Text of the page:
Oriental expression

Delicate seafood, fragrant soups, hearty hotpots ... Mark Hix explores the myriad flavours of Chinese cuisine
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Indy Lifestyle Online

If you're reading these recipes and thinking of cooking something yourself you probably won't have realised that the Chinese takeaway is officially our favourite meal. It has overtaken Indian in popularity and last year, apparently, we ate 109.7 million Chinese meals.

If you're reading these recipes and thinking of cooking something yourself you probably won't have realised that the Chinese takeaway is officially our favourite meal. It has overtaken Indian in popularity and last year, apparently, we ate 109.7 million Chinese meals.

My experience of Oriental food was limited to sweet and sour and chow mein until I moved to London. Thai and Japanese were unheard of. Even if I'd wanted to cook anything of the sort it wasn't easy until supermarkets started stocking vegetables and spices from all over the world. Now there's no excuse not to try. Like the best cooking, it's about fresh ingredients simply cooked. Greens like pak choi, choi sum or Chinese broccoli don't need anything difficult done to them, and just dropping ginger, garlic and chilli into hot sesame oil gives you the base for an array of vegetable, meat and fish dishes.

I recall going back to Bridport where I grew up after a few years in London full of plans to cook a Chinese feast for some mates. At the local greengrocers I struggled like hell to find anything to recreate those Chinatown flavours. I ended up using spring onions, garlic and some shredded carrots and beanshoots. My friend Nigel had caught sea bass that morning, and it was as stiff as a board, and he'd got me squid and scallops straight off the boat. I had to wing it without ginger or coriander as they had not yet arrived in that part of Dorset, but no one was any the wiser.

Although you can get the vegetables in the supermarket now, you still have to go to London to experience the amazing variety of restaurants serving regional Chinese, Vietnamese and Thai food and top-notch Japanese. They serve their communities as well as those of us spoilt for choice when it comes to going out to eat. And shop. Oriental supermarkets are laden with all sorts of greens, spices, herbs and vegetables and even without a cookbook you can create interesting, tasty dishes on the spot.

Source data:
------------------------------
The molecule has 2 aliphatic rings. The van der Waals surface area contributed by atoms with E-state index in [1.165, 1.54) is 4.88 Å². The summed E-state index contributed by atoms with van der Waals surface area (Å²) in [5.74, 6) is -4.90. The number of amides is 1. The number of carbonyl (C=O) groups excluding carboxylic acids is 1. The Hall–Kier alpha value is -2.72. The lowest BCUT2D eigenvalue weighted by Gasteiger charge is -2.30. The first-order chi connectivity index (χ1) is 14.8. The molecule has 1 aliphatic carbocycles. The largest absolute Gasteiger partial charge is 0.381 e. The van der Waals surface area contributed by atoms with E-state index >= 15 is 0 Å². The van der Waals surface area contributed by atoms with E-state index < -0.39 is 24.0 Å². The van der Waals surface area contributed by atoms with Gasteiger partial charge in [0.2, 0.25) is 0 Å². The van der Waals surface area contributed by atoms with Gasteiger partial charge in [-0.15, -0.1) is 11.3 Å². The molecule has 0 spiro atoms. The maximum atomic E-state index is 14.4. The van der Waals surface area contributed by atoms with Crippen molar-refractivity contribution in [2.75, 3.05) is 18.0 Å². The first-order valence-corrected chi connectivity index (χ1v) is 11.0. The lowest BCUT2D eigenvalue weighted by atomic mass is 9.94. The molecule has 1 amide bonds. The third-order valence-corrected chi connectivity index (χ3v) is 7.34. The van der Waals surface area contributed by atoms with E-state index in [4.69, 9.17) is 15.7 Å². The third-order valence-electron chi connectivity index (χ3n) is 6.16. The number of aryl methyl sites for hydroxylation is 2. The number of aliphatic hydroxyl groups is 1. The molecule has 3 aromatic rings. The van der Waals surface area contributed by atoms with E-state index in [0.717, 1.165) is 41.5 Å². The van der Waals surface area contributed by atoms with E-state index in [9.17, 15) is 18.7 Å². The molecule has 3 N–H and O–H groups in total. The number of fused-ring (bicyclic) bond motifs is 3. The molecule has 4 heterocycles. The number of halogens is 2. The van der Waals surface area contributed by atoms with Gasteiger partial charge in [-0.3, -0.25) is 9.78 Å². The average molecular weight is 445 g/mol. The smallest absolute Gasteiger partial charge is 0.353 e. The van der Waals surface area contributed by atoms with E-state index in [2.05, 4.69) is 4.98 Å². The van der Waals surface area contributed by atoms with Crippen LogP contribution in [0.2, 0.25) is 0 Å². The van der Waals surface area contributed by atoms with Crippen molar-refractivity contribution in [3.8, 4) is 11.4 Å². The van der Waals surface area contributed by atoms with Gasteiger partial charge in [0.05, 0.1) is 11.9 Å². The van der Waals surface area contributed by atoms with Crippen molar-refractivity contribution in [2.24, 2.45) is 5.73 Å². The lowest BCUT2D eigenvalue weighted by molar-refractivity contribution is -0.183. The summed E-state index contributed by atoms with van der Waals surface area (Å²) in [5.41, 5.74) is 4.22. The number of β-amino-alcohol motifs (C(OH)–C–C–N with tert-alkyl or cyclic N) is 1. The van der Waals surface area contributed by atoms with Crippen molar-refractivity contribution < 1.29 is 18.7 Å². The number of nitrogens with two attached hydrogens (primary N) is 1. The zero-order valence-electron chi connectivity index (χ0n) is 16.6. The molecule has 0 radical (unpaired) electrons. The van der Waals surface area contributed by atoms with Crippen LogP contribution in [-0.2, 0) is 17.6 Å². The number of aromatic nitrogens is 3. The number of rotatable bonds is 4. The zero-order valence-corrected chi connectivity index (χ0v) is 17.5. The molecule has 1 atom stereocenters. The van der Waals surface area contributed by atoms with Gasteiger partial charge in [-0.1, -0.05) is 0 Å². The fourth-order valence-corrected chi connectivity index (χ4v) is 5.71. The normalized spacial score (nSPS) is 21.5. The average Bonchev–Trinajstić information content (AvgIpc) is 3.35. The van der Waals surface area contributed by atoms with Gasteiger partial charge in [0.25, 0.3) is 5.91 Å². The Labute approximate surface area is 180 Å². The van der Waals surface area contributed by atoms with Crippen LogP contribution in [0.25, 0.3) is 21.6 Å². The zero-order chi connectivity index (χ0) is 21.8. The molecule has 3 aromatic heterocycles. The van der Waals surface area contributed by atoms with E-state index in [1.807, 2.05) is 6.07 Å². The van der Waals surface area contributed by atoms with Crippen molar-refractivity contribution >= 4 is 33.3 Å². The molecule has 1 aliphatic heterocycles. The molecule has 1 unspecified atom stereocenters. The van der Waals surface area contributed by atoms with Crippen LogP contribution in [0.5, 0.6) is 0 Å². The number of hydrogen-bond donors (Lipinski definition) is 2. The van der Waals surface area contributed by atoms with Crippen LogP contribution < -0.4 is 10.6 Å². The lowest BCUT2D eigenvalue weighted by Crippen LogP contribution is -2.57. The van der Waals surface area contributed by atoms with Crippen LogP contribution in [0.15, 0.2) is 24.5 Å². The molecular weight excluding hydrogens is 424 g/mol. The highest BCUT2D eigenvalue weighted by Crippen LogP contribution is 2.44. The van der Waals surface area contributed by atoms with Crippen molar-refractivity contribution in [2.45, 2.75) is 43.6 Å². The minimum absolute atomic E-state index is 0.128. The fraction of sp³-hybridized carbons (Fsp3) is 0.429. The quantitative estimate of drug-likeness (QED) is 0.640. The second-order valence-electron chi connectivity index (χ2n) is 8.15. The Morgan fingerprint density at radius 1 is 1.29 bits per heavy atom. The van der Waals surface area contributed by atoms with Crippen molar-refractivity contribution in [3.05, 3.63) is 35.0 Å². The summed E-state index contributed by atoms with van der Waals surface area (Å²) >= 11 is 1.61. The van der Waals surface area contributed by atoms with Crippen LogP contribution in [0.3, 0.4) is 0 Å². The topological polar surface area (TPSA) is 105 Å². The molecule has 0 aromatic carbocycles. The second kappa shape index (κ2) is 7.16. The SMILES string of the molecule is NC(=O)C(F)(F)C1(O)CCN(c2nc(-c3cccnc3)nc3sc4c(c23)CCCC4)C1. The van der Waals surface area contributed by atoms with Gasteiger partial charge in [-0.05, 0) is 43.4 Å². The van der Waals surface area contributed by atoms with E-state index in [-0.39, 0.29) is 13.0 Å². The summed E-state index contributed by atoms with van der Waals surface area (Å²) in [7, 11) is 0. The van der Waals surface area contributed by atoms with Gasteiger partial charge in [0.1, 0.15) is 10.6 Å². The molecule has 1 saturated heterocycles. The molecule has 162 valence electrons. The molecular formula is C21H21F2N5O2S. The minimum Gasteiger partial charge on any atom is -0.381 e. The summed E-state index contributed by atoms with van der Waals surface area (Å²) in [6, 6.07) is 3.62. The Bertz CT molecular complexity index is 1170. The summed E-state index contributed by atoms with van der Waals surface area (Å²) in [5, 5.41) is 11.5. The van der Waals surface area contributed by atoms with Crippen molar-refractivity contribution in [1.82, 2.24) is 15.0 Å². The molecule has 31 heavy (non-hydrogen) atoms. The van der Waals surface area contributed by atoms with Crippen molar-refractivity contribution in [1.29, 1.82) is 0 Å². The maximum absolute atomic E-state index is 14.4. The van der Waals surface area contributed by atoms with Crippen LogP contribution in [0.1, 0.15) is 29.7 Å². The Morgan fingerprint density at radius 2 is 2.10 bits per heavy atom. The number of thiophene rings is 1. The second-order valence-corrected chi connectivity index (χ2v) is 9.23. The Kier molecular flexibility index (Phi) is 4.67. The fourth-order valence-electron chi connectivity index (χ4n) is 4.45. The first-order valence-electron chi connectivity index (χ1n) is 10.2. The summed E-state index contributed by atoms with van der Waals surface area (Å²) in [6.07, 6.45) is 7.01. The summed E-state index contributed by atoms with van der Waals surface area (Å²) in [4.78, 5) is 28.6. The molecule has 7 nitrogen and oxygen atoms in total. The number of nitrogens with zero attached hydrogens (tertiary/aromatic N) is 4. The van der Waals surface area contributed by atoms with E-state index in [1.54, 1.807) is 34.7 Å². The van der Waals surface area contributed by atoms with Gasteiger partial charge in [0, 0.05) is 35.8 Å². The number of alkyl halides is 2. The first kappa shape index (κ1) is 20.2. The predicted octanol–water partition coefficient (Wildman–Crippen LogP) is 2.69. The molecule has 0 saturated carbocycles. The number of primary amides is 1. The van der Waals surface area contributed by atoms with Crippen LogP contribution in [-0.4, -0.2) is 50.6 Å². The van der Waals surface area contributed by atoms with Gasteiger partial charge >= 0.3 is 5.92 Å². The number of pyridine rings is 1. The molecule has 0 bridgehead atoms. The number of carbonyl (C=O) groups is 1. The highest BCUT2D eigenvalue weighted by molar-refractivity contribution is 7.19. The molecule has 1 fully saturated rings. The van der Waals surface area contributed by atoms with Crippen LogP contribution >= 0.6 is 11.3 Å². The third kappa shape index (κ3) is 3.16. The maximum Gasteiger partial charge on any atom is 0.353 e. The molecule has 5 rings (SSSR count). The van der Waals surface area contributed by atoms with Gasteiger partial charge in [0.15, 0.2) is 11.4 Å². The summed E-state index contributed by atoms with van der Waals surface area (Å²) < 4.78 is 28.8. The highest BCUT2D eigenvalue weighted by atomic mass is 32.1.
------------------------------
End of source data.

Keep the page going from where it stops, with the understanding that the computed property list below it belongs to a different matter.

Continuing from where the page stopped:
In Chinese restaurants I always choose the most obscure dishes which you certainly won't get in a takeaway. At the best restaurants you'll find delicacies that are now rare anywhere else. My late father-in-law Fred was passionate about tripe, a northern speciality, and he loved to remind me of eating "thick seam" (from a certain part of the stomach lining) cold with a splash of vinegar. I was the only one he could enjoy that pleasure with. At the Yang Sing in Manchester with Fred and the rest of the family the two of us tucked into a double order of tripe with black beans and braised chicken feet while the rest of them ate from the tourist menu.

Good Chinese restaurants seem to get the most flavour from cheap cuts and offal. I always go for braised beef flank if it's on the menu, or beef frank, as I have seen it described. The best I've had is at The New Diamond in Lisle Street in London's Chinatown.

Dim sum, like afternoon tea with a difference, is another great way to experience Chinese food. And it's perfect hangover food if you've had a late one the night before. Some of the big restaurants have trolleys that constantly tour the room with steamed, fried and sweet delights. Kids really enjoy it, and I often go with my daughters Ellie and Lydia, to introduce their tastebuds to those fragrant Oriental flavours.

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